The North Shore Coalition is a group of 18 cities and towns on the North Shore, facilitated by MAPC staff. The Coalition is a voluntary forum where municipal leaders share information and solutions to common problems particular to the North Shore region. The municipal officials in this group represent nearly 400,000 residents from Beverly, Danvers, Essex, Gloucester, Hamilton, Ipswich, Lynn, Manchester-by-the-sea, Marblehead, Middleton, Nahant, Peabody, Rockport, Salem, Saugus, Swampscott, Topsfield, and Wenham.

Membership

Chair

Keith Bergman

Gubernatorial Appointees

Robert Cohen
Sam Wong

Feb. 28, 2018. Boston, MA.
MAPC Winter Council Meetining 2018.
Metropolitan Area Planning Council.
© 2018 Marilyn Humphries

Meeting Schedule

All meetings are held on the second Wednesday of the month from 9:30 a.m. to 11 a.m. at MAPC’s offices, 60 Temple Place in Boston.

Subregions

Charlie Aspinwall, TRIC
Richard Canale, MAGIC
Michelle Ciccolo, MAGIC
Buzz Constable, MAGIC
Jen Constable, SSC
Eileen Gibbs, MWRC
Lou Gitto, TRIC

Katie King, ICC
Steve Magoon, ICC
Steve Olanoff, TRIC
Grace Shepard, SWAP
Brian Szekely, NSPC
Paul Yorkis, SWAP

Aug
5
Mon
2019
9:30 am Officers Meeting – Cancelled @ MAPC Offices
Officers Meeting – Cancelled @ MAPC Offices
Aug 5 @ 9:30 am – 11:00 am
The August Officers meeting has been cancelled. The next regularly scheduled Officers meeting will be held Monday, September 9, 2019, 9:30 AM – 11:00 AM.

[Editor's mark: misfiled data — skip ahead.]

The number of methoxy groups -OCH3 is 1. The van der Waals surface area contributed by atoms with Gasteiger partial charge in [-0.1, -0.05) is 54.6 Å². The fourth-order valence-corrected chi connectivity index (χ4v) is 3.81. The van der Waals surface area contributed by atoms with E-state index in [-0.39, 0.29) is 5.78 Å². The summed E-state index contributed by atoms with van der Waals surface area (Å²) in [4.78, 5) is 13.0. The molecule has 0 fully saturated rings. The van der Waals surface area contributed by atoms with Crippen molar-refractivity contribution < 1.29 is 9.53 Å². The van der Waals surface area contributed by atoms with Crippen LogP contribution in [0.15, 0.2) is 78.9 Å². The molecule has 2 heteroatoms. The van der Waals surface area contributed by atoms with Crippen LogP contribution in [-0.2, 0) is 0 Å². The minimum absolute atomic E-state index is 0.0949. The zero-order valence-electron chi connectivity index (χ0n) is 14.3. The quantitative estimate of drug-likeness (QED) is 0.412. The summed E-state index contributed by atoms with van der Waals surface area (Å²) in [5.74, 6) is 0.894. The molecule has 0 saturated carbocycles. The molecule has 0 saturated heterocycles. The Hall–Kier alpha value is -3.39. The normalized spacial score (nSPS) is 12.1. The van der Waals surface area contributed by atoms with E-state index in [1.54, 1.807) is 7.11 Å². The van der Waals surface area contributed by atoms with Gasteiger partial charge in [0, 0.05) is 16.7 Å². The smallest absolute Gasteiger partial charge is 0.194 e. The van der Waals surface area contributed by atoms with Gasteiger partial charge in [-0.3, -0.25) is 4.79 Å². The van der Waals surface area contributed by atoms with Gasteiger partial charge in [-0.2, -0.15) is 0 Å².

MAPC | Government Affairs Team

National Coalitions

The National Association of Development Organizations (NADO) provides advocacy, education, research, and training for the nation’s regional development organizations. The association and its members promote regional strategies, partnerships, and solutions to strengthen the economic competitiveness and quality of life across America’s local communities. For more, visit nado.org.

The National Association of Regional Councils (NARC) serves as the national voice for regionalism by advocating for regional cooperation as the most effective way to address a variety of community planning and development opportunities and issues. NARC’s member organizations are composed of multiple local governments that work together to serve American communities large and small and urban and rural. For more, visit narc.org.

Transportation for America (T4A) is an alliance of elected, business and civic leaders from communities across the country, united to ensure that states and the federal government step up to invest in smart, homegrown, locally-driven transportation solutions. These are the investments that hold the key to our future economic prosperity. For more, visit t4america.org.

Smart Growth America advocates for people who want to live and work in great neighborhoods. Smart Growth America believes smart growth solutions support thriving businesses and jobs, provide more options for how people get around and make it more affordable to live near work and the grocery store. Smart Growth America works with communities to fight sprawl and save money. For more, visit smartgrowthamerica.org.